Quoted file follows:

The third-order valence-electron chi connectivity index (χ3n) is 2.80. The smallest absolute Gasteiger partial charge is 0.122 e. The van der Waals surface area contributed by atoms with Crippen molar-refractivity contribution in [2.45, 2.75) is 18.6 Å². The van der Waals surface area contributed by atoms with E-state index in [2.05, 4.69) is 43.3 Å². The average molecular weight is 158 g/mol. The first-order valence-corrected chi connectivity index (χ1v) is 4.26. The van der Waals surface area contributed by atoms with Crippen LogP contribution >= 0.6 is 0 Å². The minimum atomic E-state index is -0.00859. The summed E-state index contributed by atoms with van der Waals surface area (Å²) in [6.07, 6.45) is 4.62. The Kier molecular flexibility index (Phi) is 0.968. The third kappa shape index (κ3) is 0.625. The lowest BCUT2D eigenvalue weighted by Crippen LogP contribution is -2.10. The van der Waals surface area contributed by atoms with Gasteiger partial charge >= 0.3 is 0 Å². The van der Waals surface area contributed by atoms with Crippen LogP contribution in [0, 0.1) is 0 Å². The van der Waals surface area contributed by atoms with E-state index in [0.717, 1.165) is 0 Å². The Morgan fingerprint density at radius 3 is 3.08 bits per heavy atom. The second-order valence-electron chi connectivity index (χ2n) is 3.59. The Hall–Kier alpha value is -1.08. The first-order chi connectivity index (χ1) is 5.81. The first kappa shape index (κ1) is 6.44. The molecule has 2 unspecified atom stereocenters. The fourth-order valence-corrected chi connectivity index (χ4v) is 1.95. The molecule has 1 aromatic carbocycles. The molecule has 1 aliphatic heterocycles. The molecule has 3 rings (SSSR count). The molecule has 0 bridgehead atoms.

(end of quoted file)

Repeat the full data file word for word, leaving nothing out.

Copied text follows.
The third-order valence-electron chi connectivity index (χ3n) is 2.80. The smallest absolute Gasteiger partial charge is 0.122 e. The van der Waals surface area contributed by atoms with Crippen molar-refractivity contribution in [2.45, 2.75) is 18.6 Å². The van der Waals surface area contributed by atoms with E-state index in [2.05, 4.69) is 43.3 Å². The average molecular weight is 158 g/mol. The first-order valence-corrected chi connectivity index (χ1v) is 4.26. The van der Waals surface area contributed by atoms with Crippen LogP contribution >= 0.6 is 0 Å². The minimum atomic E-state index is -0.00859. The summed E-state index contributed by atoms with van der Waals surface area (Å²) in [6.07, 6.45) is 4.62. The Kier molecular flexibility index (Phi) is 0.968. The third kappa shape index (κ3) is 0.625. The lowest BCUT2D eigenvalue weighted by Crippen LogP contribution is -2.10. The van der Waals surface area contributed by atoms with Gasteiger partial charge >= 0.3 is 0 Å². The van der Waals surface area contributed by atoms with Crippen LogP contribution in [0, 0.1) is 0 Å². The van der Waals surface area contributed by atoms with E-state index in [0.717, 1.165) is 0 Å². The Morgan fingerprint density at radius 3 is 3.08 bits per heavy atom. The second-order valence-electron chi connectivity index (χ2n) is 3.59. The Hall–Kier alpha value is -1.08. The first-order chi connectivity index (χ1) is 5.81. The first kappa shape index (κ1) is 6.44. The molecule has 2 unspecified atom stereocenters. The fourth-order valence-corrected chi connectivity index (χ4v) is 1.95. The molecule has 1 aromatic carbocycles. The molecule has 1 aliphatic heterocycles. The molecule has 3 rings (SSSR count). The molecule has 0 bridgehead atoms.